I’ve been working my first “real job” out of college for nearly six months now, and I have learned so much in such a short amount of time. And I mean that; it’s seriously astounding.
Almost everyone knows that getting a job is goal numero uno for new college grads, but here is a list of what they don’t tell you about getting a job straight out of college (but probably should…)
1. You’ve entered an ever-changing environment.
The days of expecting to be around the same people for the next four+ years are gone. Welcome to a work environment where people come and go and not just during August and May, respectively. Someone may leave the company for new opportunities or get let go for spending a bit too much work time on Facebook. People move on, and that will take some getting used to for anyone who was around many of the same people for four years.
2. There will be break envy.
My university in particular was great with breaks. We had either a long weekend or a whole week off in October, November, December, February, and April, not to mention the entire summer. Work breaks do not compare.
For instance, I now have nine federal holidays scattered about the calendar (but mostly during wintertime), two “floating holidays,” and fifteen days of paid time off. Not too shabby for someone who’s been with the company for less than a year, but not even close to the break time I enjoyed in college.
3. It might feel like everyone else is in grad school.
When I graduated from college last May, I was one of two people in my immediate friend group who went straight into the work force. Everyone else found spots in graduate schools, medical schools, and law schools across the country, which might seem a little higher than the statistic that I recently found: nearly 40% of all college grads opt to pursue an advanced degree within five years of finishing their undergraduate education. We all know that FOMO is real, but remember that while you’re dealing with coworkers, performance reviews, and 401K, they still have professors, exams, and tuition to worry about!
4. Understanding Benefits and Health Insurance 101 should have been a required class.
With any job, there’s bound to be a learning curve, but for recent college grads, just getting a job comes with a definite learning period. What does HSA even mean? Do I need one? How much life insurance coverage should you take out?
If you have questions, ask your HR department! They’re there to help you. Sometimes benefits can mean more than just healthcare plans; for instance, mine came with a FitBit and health management portal that helps me keep up with all of my levels and how much I should be exercising.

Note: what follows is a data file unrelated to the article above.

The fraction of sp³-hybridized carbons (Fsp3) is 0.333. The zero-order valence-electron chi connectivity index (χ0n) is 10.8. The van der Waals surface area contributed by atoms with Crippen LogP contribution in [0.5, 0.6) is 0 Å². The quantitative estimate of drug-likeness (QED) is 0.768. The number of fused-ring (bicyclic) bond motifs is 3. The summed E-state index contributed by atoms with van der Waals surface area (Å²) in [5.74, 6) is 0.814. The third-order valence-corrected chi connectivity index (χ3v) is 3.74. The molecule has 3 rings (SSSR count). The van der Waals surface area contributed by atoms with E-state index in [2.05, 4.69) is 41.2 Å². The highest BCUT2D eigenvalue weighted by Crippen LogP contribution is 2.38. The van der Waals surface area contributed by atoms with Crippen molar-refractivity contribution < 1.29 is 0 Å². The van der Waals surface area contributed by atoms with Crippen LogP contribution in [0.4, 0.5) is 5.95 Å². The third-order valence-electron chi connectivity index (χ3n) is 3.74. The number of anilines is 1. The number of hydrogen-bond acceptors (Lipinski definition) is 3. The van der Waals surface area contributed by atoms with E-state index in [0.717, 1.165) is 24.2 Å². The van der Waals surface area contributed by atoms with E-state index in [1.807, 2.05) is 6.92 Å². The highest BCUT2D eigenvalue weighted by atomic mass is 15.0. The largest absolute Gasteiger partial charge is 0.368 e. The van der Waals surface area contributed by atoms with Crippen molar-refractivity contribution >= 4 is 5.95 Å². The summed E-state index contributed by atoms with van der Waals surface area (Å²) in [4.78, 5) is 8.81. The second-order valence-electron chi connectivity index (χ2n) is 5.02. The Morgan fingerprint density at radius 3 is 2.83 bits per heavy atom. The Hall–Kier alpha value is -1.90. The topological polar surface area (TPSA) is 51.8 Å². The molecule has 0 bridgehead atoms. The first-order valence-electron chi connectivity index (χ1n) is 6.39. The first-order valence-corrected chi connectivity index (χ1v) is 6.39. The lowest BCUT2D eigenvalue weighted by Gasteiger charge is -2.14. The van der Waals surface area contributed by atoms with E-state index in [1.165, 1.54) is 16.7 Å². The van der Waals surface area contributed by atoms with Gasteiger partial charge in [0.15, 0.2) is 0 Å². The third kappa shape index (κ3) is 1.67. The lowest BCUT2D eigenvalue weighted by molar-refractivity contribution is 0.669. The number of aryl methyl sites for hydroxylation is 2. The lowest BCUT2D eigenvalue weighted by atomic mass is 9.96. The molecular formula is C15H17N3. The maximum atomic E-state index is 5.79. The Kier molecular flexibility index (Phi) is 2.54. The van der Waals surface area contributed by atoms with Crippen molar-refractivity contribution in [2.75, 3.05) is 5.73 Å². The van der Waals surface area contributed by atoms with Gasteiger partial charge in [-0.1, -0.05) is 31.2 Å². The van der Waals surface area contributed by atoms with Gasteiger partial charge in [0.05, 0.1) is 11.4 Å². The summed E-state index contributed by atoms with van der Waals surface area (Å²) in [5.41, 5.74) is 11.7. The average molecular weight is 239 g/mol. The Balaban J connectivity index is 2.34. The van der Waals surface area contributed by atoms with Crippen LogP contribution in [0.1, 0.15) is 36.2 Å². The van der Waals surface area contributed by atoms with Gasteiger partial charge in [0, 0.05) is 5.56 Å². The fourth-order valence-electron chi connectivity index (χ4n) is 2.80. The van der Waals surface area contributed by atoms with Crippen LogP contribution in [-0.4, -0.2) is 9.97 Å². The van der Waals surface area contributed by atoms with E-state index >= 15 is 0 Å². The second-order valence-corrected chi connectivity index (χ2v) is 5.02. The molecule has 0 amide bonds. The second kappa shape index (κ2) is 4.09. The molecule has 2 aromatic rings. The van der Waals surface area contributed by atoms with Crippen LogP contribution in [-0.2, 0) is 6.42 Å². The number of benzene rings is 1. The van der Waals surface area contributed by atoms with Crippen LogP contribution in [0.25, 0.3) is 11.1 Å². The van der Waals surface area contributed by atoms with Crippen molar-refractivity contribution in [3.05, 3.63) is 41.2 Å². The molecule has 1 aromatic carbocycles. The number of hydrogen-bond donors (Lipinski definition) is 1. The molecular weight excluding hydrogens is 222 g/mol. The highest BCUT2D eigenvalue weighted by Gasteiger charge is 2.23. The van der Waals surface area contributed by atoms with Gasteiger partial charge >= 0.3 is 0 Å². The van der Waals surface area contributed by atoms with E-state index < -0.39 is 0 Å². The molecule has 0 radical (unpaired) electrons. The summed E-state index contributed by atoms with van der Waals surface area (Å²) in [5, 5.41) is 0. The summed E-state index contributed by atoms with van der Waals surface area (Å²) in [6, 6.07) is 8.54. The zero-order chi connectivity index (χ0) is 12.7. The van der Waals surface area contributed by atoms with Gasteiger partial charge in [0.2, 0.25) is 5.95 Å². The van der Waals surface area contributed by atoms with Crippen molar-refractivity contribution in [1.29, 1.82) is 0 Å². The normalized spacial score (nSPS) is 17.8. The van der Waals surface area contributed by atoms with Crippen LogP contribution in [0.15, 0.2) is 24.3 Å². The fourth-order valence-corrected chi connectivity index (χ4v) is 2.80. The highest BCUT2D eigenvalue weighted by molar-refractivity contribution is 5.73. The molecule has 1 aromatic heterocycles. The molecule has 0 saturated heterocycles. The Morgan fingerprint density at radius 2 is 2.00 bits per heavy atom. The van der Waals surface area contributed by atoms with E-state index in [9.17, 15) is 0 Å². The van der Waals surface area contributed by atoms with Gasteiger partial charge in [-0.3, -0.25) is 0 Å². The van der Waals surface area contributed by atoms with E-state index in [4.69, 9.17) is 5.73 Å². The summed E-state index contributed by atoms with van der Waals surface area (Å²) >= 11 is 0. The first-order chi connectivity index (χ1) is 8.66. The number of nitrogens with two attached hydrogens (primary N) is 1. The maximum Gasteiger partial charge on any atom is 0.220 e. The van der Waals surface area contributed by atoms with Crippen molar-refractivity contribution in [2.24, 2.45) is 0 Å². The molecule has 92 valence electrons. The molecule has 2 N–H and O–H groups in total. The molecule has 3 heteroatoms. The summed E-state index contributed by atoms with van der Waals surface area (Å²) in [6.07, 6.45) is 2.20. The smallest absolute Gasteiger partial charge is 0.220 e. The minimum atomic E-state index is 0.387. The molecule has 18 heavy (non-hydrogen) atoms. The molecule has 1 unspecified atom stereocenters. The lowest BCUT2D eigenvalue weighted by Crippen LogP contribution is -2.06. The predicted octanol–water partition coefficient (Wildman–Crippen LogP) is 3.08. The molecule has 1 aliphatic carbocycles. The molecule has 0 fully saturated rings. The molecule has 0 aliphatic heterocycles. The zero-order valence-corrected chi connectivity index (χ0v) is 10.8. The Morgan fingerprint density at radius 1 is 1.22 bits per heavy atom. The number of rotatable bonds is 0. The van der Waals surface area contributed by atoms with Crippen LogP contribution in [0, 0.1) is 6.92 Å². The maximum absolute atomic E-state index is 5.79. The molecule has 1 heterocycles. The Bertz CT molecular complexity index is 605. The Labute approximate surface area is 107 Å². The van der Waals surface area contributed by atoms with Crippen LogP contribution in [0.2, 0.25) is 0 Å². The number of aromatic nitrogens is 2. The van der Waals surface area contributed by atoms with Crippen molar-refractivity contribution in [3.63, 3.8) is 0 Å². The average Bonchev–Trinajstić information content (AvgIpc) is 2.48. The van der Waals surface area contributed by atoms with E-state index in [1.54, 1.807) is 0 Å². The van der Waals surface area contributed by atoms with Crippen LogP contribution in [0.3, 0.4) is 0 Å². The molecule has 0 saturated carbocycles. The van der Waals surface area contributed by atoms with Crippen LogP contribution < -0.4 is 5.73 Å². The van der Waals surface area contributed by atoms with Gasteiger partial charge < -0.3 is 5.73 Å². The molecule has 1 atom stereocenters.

5. School is not over!
An unofficial benefit of my job is my boss’s willingness to contribute to my continued education. In my few weeks on the job, I was sent to a conference where I learned a ton about editing and branding. I’ve also been given the opportunity to take classes in Adobe InDesign and Photoshop, which have been helpful for both my work life and my blog life! Some of my coworkers have even completed graduate degrees while working, and the company has footed the bill for them. Be open to a little extra schooling; it will make you a better employee, and don’t think you’re done padding your resume just because you have a job!
6. You should start contributing to your 401K… yesterday.
I know that retirement seems like a faraway land of grandchildren and a vacation each month (or is that just me?), but you should still be taking a portion of each paycheck and putting it toward your post-work living expenses.
Find out if your company matches your 401K contributions, and make sure to at least contribute whatever percentage of your paycheck that they will match. For instance, if your company will match up to 5% of your paycheck, you should be contributing at least that much for a total of 10%. And believe me, it adds up!
7. You are 100% qualified!
Congratulations! You have a job. I know that I was incredibly nervous for my first day, but you should know that if they hired you (and if you didn’t like completely lie on your resume…), you can do this job and do it well! And while you may not get super long breaks anymore, you will have opportunities to learn and grow as an employee and (hopefully) a human being, just like you did in college.
Are there any other things new college grads should know about landing their first job? What would you go back and tell yourself about that first shot at employment?
P.S. I’m also here for all your other young professional needs.